Australian writer and director Louise Wadley brings us All About E, a story about an Arabic-Australian woman and her efforts to figure out her life. This effort includes losing love because of being closeted to her family, having lots of sex as a very cool DJ, absconding with a bag of money for a long road trip from Sydney to Wollongong, and finding love again.
Mandahla Rose plays E. When we first meet her, she’s dressed like a matador having sex with a woman in a bathroom stall. She’s a popular DJ and the matador getup is part of her act. Her best friend, a gay Irishman, Matt (Brett Rogers) is designing an Arabian Knights setting for her to DJ in, but her boss Johnny (Simon Bolton) won’t let her do it. Nor will he let her DJ at another club.
Next morning, E and Matt wake up at home with a bulging bag of cash. They don’t know where it came from or how they got it, but E wants to keep it. Matt wants to report it to the police.
E wins. They run with the money. The money is Johnny’s and he really, really needs it back.
Everywhere they go to hide out, they are turned away. Many comic moments happen on the road trip. The best part of the long road trip are E’s memories of her past life. She’s a brilliant clarinet player who thinks Mozart is God, but she quit her university to be a DJ when she failed an exam. She had a relationship with Trish (Julia Billington) that she lost because she was closeted to her family. Next to Mozart, Trish was the best thing in her life and she has lovely memories of their time together.
Out of desperation, E and Matt go to E’s parents. Her mother Nadine (Kim Antonios Hayes) regrets giving up her singing career. Her mother criticizes every single thing about E. Her father Joseph (Lex Marinos) is a little more laid back – perhaps due to the liberal amount of liquor he consumes.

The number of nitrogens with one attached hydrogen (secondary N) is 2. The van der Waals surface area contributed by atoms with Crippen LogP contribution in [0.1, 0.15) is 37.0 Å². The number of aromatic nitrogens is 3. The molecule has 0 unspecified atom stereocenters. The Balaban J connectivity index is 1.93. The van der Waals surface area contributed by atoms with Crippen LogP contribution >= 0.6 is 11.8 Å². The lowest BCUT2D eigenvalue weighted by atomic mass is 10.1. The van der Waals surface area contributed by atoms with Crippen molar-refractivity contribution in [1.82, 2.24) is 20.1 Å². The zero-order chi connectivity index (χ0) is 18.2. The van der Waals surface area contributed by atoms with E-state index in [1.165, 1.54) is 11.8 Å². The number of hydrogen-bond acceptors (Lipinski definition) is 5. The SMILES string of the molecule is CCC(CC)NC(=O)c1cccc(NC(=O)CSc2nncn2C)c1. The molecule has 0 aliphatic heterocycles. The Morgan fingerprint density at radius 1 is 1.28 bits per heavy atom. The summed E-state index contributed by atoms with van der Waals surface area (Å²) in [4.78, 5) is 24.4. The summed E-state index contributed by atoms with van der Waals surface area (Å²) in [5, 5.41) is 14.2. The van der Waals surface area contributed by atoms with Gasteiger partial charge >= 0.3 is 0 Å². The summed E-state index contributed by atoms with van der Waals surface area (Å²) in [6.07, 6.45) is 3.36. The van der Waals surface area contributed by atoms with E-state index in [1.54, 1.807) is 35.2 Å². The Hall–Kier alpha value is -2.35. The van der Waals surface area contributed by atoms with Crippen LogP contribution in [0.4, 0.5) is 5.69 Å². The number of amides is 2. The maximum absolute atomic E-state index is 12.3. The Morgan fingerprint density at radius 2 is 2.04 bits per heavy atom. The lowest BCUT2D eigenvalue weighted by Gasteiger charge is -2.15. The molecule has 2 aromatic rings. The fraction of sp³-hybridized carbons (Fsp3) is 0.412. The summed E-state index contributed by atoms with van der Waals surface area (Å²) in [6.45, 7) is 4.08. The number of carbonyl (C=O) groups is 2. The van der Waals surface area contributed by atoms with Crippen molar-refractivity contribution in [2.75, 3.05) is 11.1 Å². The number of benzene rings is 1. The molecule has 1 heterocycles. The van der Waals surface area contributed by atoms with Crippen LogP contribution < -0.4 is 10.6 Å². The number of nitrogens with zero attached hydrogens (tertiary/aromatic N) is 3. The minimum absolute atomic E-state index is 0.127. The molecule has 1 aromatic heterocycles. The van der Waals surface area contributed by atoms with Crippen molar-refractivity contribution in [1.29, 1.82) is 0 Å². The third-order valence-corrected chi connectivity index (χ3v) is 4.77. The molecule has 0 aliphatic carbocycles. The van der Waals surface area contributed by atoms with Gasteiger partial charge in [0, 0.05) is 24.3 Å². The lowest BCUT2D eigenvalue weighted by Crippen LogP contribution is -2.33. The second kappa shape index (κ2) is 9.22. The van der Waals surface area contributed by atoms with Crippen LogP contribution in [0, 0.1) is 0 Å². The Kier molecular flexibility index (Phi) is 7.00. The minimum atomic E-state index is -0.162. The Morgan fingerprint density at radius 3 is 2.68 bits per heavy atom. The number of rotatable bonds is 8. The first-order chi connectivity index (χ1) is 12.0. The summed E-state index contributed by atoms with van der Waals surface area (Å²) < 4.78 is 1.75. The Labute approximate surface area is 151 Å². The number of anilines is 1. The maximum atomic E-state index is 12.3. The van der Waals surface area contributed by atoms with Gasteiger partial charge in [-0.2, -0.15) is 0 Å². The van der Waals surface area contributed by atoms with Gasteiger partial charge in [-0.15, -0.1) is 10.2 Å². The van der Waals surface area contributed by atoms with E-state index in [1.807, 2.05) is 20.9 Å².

They learn Johnny is on the way and run again. He keeps figuring out where they are. He really wants that money back.
They decide to go to Melbourne, but E grabs a right while Matt’s asleep and drives to Trish’s place. Trish is trying to salvage a sheep ranch in the midst of a 10 year drought and is going broke. She reluctantly agrees to let E and Matt stay a night or two.
We’ve know all along that E loves Trish because of her frequent daydreams and memories about her. Trish still loves E, even though she was hurt by her and doesn’t want to go through anything like that again.
Love wins. They cannot stay away from each other. Another spoiler alert: there is a long, nude love scene right about here in the story.
Johnny finds out about Trish and they have to run again. There are lengthy hikes, guns, poisoned meat, airplanes, knives to the throat and sleeping bags involved this time.
I don’t want to tell you how it all turns out in the end. The spoilers are over. You’ll have to watch it yourself to find out.
All About E is available from Netflix, YouTube, and Amazon video. It was released in 2015.
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3 responses to “Review: All About E”
Thanks for the recommendation, t was really good, and one of the few lesbian films out there that doesn’t involve some kind of tragedy. E and Trish were both fantastic characters. Mandalha Rose nailed every scene she was in and really demonstrated the depths and complexity of her character. I really look forward to seeing her in more things.
It wasn’t perfect, the pacing was pretty bad and it could have used a bit of trimming to tighten up the flow of the story, it definitely drags in a few places, but overall it was well done. The acting is spot on and the female characters are well written and believable. The male characters were a bit too one dimensional and seemed to serve more as plot devices than actual characters, but they were all secondary or tertiary characters so it doesn’t detract too much from the film as a whole.
Glad you liked it. I actually watched it because it had a woman director, but I ended up thinking it was one of the better lesbian films I’ve seen. True, not perfect, but lots of points for telling a story in which no lesbians died.
Many points for that. Not only did no one die, it had a happy ending that felt entirely natural and unforced. It was happy, but the characters had to earn it, it flowed naturally out of the growth of the characters. It was definitely one of the best crafted lesbian films I’ve seen, and in the top five for acting and chemistry between the lead female characters.